Abbey – 2017 P.E.A.S.E. Academy Graduate

Abbey’s parents took turns sleeping at the bottom the stairs to prevent their daughter from leaving their house and using again. Abbey’s addiction started with alcohol and marijuana and eventually progressed to cocaine and a point where she couldn’t stop. Abbey says, “For me, it eliminated my pain. I believed there was no other option and I couldn’t live without it.”

Abbey’s parents wanted a different solution. Desperate to protect their daughter, they resorted to breathalyzing and drug testing, leading her to several treatment programs and a sober house in Illinois. It was difficult for Abbey to leave Minnesota and her family, but there are no sober homes for adolescents in Minnesota. “Treatment for me was coming to terms with the fact that I had a problem,” says Abbey. “I learned that not everything is bad, and I learned to cope, among other people who lived sober.”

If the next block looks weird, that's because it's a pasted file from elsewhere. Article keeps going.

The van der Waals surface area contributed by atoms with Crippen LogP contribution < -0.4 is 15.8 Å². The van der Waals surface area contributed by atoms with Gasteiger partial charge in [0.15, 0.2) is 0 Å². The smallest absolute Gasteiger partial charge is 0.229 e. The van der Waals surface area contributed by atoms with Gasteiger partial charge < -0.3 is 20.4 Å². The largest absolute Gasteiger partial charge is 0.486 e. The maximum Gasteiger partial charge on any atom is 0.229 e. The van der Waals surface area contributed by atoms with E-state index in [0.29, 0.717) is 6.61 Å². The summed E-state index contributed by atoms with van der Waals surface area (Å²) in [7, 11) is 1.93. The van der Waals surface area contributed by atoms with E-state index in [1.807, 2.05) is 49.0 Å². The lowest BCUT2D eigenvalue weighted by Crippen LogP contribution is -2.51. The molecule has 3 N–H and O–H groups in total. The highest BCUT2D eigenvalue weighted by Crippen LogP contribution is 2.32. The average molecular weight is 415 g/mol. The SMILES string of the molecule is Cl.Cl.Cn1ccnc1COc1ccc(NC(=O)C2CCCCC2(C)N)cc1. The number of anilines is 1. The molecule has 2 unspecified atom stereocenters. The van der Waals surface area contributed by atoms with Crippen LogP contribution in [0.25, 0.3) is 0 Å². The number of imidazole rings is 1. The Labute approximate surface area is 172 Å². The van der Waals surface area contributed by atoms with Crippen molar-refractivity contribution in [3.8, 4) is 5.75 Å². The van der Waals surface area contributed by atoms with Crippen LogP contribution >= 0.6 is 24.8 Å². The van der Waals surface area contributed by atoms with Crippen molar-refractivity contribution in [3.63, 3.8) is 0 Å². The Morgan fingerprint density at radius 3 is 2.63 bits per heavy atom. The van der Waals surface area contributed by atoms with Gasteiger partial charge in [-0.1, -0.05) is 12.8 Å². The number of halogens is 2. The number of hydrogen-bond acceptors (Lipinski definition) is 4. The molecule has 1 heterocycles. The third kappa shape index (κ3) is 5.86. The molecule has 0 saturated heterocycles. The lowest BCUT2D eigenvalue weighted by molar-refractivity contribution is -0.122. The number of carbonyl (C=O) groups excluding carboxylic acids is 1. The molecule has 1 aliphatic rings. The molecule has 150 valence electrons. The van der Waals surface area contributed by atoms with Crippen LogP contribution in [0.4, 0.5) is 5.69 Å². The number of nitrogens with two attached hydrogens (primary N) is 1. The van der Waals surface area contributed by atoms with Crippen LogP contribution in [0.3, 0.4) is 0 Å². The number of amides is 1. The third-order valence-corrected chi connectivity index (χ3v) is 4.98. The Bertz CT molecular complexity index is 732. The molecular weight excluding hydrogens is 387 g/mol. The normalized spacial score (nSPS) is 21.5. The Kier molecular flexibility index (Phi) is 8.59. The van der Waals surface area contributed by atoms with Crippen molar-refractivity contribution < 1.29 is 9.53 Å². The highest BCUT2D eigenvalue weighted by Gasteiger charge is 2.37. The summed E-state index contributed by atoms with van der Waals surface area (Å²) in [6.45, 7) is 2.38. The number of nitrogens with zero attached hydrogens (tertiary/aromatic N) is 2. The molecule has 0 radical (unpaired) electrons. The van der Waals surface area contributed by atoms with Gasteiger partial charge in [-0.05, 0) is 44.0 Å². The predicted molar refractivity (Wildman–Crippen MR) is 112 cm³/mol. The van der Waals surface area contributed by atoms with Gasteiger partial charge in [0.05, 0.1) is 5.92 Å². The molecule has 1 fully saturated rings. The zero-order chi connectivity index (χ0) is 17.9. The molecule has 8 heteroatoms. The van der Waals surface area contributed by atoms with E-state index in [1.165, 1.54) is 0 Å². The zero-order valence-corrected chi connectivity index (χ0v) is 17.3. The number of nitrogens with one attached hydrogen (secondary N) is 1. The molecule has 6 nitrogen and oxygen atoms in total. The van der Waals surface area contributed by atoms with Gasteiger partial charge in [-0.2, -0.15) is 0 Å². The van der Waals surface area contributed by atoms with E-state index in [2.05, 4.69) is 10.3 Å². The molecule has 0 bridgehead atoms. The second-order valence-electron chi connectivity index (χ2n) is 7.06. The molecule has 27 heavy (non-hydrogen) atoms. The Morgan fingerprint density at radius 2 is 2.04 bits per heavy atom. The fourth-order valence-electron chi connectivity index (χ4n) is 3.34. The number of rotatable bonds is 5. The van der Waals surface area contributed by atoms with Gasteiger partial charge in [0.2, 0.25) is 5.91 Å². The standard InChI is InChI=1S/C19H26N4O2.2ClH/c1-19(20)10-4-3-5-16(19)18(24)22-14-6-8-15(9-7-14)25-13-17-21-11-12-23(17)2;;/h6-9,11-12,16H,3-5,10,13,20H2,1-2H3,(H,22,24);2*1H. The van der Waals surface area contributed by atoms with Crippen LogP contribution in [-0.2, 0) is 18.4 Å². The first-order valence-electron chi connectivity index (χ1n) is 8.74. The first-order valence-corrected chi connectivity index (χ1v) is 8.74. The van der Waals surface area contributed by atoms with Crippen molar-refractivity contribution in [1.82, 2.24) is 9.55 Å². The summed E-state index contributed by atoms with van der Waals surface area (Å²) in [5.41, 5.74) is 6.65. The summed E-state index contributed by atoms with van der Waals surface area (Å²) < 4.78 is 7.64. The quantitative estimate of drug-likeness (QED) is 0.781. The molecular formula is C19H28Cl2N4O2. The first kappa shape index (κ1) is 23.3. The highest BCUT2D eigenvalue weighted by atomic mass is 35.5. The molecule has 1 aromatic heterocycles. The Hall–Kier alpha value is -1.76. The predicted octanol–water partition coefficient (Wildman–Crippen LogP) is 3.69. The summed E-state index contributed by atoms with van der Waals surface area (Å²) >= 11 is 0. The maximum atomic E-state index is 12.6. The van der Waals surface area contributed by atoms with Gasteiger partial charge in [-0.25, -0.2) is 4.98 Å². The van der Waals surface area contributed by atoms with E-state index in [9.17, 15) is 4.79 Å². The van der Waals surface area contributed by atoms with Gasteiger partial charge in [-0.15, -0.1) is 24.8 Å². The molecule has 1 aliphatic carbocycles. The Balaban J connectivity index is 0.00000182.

After treatment, Abbey was faced with the reality of returning to her junior year in a high school where she knew she would be compelled to return to drugs. “It would have been hard for me to make friends with people who don’t do drugs because as addicts, we seek out people like us. I need a fresh start, so I went to P.E.A.S.E. Academy.”

Abbey says P.E.A.S.E. Academy was an opportunity to see people her own age being sober and having fun. “In the beginning, sobriety isn’t fun, but the fun you have sober is a lot more enjoyable and worthwhile.” At P.E.A.S.E., Abbey found a community of students and teachers who supported her recovery and allowed her to continue her education. She grew close to teachers and counselors in recovery who cared deeply and provided support. Abbey says, “This recovery community is so important.”

Abbey graduated from P.E.A.S.E. Academy in 2017 and now attends Augsburg University, where she is majoring in psychology. She is enrolled in the Step-Up Program, where she lives in a sober community. “What we’re doing is dealing with real life here,” says Abbey. “And, P.E.A.S.E. prepared me for that. It was a big part of my sobriety and I don’t know where I would be without it.”